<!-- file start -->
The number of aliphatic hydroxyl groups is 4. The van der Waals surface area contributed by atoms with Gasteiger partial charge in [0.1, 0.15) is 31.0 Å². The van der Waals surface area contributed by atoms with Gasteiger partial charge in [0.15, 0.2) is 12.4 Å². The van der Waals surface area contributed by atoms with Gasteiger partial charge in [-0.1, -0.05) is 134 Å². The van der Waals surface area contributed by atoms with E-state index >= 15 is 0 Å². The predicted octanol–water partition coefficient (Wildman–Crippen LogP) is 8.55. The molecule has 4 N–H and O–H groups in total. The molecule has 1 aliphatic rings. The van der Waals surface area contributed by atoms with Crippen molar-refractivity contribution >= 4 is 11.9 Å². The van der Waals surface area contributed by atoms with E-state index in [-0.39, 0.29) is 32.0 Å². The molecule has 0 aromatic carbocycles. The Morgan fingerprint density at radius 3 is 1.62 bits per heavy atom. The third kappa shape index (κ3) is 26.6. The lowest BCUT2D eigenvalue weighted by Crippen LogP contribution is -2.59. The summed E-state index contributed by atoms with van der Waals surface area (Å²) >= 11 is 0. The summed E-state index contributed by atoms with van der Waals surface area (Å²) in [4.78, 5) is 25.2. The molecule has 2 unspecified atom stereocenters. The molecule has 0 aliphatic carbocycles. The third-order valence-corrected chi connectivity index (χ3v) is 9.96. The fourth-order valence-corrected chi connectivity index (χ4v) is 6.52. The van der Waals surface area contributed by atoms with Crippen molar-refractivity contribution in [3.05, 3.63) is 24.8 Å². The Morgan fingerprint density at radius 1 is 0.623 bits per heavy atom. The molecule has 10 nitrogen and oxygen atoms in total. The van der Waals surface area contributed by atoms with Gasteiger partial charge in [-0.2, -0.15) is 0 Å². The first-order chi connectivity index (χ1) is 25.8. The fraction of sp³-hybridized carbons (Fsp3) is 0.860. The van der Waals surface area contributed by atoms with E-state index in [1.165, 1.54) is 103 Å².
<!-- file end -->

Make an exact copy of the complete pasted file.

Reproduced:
The number of aliphatic hydroxyl groups is 4. The van der Waals surface area contributed by atoms with Gasteiger partial charge in [0.1, 0.15) is 31.0 Å². The van der Waals surface area contributed by atoms with Gasteiger partial charge in [0.15, 0.2) is 12.4 Å². The van der Waals surface area contributed by atoms with Gasteiger partial charge in [-0.1, -0.05) is 134 Å². The van der Waals surface area contributed by atoms with E-state index >= 15 is 0 Å². The predicted octanol–water partition coefficient (Wildman–Crippen LogP) is 8.55. The molecule has 4 N–H and O–H groups in total. The molecule has 1 aliphatic rings. The van der Waals surface area contributed by atoms with Crippen molar-refractivity contribution >= 4 is 11.9 Å². The van der Waals surface area contributed by atoms with E-state index in [-0.39, 0.29) is 32.0 Å². The molecule has 0 aromatic carbocycles. The Morgan fingerprint density at radius 3 is 1.62 bits per heavy atom. The third kappa shape index (κ3) is 26.6. The lowest BCUT2D eigenvalue weighted by Crippen LogP contribution is -2.59. The summed E-state index contributed by atoms with van der Waals surface area (Å²) >= 11 is 0. The summed E-state index contributed by atoms with van der Waals surface area (Å²) in [4.78, 5) is 25.2. The molecule has 2 unspecified atom stereocenters. The molecule has 0 aliphatic carbocycles. The third-order valence-corrected chi connectivity index (χ3v) is 9.96. The fourth-order valence-corrected chi connectivity index (χ4v) is 6.52. The van der Waals surface area contributed by atoms with Crippen molar-refractivity contribution in [3.05, 3.63) is 24.8 Å². The Morgan fingerprint density at radius 1 is 0.623 bits per heavy atom. The molecule has 10 nitrogen and oxygen atoms in total. The van der Waals surface area contributed by atoms with Gasteiger partial charge in [-0.2, -0.15) is 0 Å². The first-order chi connectivity index (χ1) is 25.8. The fraction of sp³-hybridized carbons (Fsp3) is 0.860. The van der Waals surface area contributed by atoms with E-state index in [1.165, 1.54) is 103 Å².